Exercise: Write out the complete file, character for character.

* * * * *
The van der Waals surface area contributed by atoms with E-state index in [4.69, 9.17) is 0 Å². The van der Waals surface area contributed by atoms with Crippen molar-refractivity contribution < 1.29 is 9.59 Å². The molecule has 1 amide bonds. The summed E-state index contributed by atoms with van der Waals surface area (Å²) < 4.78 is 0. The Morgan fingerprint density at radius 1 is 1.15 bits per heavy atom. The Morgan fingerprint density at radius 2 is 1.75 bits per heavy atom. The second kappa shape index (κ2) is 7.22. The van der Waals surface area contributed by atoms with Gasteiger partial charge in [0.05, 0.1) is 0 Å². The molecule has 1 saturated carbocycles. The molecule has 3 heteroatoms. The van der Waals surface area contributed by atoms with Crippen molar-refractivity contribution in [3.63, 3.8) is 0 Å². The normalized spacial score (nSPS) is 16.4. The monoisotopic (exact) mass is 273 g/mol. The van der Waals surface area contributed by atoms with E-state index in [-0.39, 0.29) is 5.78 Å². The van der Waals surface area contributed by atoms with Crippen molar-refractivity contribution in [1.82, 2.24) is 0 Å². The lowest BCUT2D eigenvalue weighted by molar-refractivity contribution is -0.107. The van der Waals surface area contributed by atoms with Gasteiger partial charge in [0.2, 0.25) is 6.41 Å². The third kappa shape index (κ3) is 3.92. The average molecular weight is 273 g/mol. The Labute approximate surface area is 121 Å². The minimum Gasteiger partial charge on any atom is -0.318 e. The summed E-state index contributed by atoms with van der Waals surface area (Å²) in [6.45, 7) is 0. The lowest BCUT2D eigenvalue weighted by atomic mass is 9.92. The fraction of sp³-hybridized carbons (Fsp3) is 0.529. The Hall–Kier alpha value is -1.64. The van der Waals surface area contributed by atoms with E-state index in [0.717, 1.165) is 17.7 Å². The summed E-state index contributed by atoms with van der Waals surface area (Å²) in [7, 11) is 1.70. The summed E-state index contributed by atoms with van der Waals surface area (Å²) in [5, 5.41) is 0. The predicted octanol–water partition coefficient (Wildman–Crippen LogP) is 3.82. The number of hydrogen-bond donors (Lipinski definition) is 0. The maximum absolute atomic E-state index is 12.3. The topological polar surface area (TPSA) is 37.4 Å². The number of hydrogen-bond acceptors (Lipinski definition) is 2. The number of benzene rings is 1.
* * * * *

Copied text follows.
The van der Waals surface area contributed by atoms with E-state index in [4.69, 9.17) is 0 Å². The van der Waals surface area contributed by atoms with Crippen molar-refractivity contribution < 1.29 is 9.59 Å². The molecule has 1 amide bonds. The summed E-state index contributed by atoms with van der Waals surface area (Å²) < 4.78 is 0. The Morgan fingerprint density at radius 1 is 1.15 bits per heavy atom. The Morgan fingerprint density at radius 2 is 1.75 bits per heavy atom. The second kappa shape index (κ2) is 7.22. The van der Waals surface area contributed by atoms with Gasteiger partial charge in [0.05, 0.1) is 0 Å². The molecule has 1 saturated carbocycles. The molecule has 3 heteroatoms. The van der Waals surface area contributed by atoms with Crippen molar-refractivity contribution in [3.63, 3.8) is 0 Å². The normalized spacial score (nSPS) is 16.4. The monoisotopic (exact) mass is 273 g/mol. The van der Waals surface area contributed by atoms with E-state index in [-0.39, 0.29) is 5.78 Å². The van der Waals surface area contributed by atoms with Crippen molar-refractivity contribution in [1.82, 2.24) is 0 Å². The lowest BCUT2D eigenvalue weighted by molar-refractivity contribution is -0.107. The van der Waals surface area contributed by atoms with Gasteiger partial charge in [0.2, 0.25) is 6.41 Å². The third kappa shape index (κ3) is 3.92. The average molecular weight is 273 g/mol. The Labute approximate surface area is 121 Å². The minimum Gasteiger partial charge on any atom is -0.318 e. The summed E-state index contributed by atoms with van der Waals surface area (Å²) in [6.45, 7) is 0. The lowest BCUT2D eigenvalue weighted by atomic mass is 9.92. The fraction of sp³-hybridized carbons (Fsp3) is 0.529. The Hall–Kier alpha value is -1.64. The van der Waals surface area contributed by atoms with E-state index in [0.717, 1.165) is 17.7 Å². The summed E-state index contributed by atoms with van der Waals surface area (Å²) in [7, 11) is 1.70. The summed E-state index contributed by atoms with van der Waals surface area (Å²) in [5, 5.41) is 0. The predicted octanol–water partition coefficient (Wildman–Crippen LogP) is 3.82. The number of hydrogen-bond donors (Lipinski definition) is 0. The maximum absolute atomic E-state index is 12.3. The topological polar surface area (TPSA) is 37.4 Å². The number of hydrogen-bond acceptors (Lipinski definition) is 2. The number of benzene rings is 1.